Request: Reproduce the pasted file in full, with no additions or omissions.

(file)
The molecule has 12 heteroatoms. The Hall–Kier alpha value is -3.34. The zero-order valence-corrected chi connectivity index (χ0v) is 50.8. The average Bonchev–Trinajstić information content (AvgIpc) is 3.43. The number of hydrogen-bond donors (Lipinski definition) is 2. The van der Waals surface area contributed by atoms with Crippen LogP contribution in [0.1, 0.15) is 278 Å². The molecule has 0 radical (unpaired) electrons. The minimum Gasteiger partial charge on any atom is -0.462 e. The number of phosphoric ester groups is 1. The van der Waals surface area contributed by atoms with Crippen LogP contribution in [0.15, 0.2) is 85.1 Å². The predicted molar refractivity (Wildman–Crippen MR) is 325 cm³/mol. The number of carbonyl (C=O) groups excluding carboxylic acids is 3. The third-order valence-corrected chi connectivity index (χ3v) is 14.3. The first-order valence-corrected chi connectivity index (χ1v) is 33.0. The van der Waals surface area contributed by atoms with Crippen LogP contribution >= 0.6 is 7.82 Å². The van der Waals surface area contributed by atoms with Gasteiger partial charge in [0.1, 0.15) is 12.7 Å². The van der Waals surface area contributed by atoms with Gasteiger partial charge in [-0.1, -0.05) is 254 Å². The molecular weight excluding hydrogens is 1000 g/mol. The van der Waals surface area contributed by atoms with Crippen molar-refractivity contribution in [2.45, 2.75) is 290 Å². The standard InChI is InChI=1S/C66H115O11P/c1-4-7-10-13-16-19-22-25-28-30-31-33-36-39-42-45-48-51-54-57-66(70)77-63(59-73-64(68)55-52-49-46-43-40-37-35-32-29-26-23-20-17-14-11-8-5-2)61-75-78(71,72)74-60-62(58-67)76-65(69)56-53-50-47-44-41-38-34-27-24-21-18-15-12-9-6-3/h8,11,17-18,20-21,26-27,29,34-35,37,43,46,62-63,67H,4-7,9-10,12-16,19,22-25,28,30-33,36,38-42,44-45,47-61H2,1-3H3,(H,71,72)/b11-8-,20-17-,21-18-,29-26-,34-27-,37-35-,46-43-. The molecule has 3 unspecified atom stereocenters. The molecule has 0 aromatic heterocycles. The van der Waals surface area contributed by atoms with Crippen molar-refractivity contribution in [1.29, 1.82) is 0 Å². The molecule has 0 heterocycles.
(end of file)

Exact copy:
The molecule has 12 heteroatoms. The Hall–Kier alpha value is -3.34. The zero-order valence-corrected chi connectivity index (χ0v) is 50.8. The average Bonchev–Trinajstić information content (AvgIpc) is 3.43. The number of hydrogen-bond donors (Lipinski definition) is 2. The van der Waals surface area contributed by atoms with Crippen LogP contribution in [0.1, 0.15) is 278 Å². The molecule has 0 radical (unpaired) electrons. The minimum Gasteiger partial charge on any atom is -0.462 e. The number of phosphoric ester groups is 1. The van der Waals surface area contributed by atoms with Crippen LogP contribution in [0.15, 0.2) is 85.1 Å². The predicted molar refractivity (Wildman–Crippen MR) is 325 cm³/mol. The number of carbonyl (C=O) groups excluding carboxylic acids is 3. The third-order valence-corrected chi connectivity index (χ3v) is 14.3. The first-order valence-corrected chi connectivity index (χ1v) is 33.0. The van der Waals surface area contributed by atoms with Crippen LogP contribution >= 0.6 is 7.82 Å². The van der Waals surface area contributed by atoms with Gasteiger partial charge in [0.1, 0.15) is 12.7 Å². The van der Waals surface area contributed by atoms with Gasteiger partial charge in [-0.1, -0.05) is 254 Å². The molecular weight excluding hydrogens is 1000 g/mol. The van der Waals surface area contributed by atoms with Crippen molar-refractivity contribution in [2.45, 2.75) is 290 Å². The standard InChI is InChI=1S/C66H115O11P/c1-4-7-10-13-16-19-22-25-28-30-31-33-36-39-42-45-48-51-54-57-66(70)77-63(59-73-64(68)55-52-49-46-43-40-37-35-32-29-26-23-20-17-14-11-8-5-2)61-75-78(71,72)74-60-62(58-67)76-65(69)56-53-50-47-44-41-38-34-27-24-21-18-15-12-9-6-3/h8,11,17-18,20-21,26-27,29,34-35,37,43,46,62-63,67H,4-7,9-10,12-16,19,22-25,28,30-33,36,38-42,44-45,47-61H2,1-3H3,(H,71,72)/b11-8-,20-17-,21-18-,29-26-,34-27-,37-35-,46-43-. The molecule has 3 unspecified atom stereocenters. The molecule has 0 aromatic heterocycles. The van der Waals surface area contributed by atoms with Crippen molar-refractivity contribution in [1.29, 1.82) is 0 Å². The molecule has 0 heterocycles.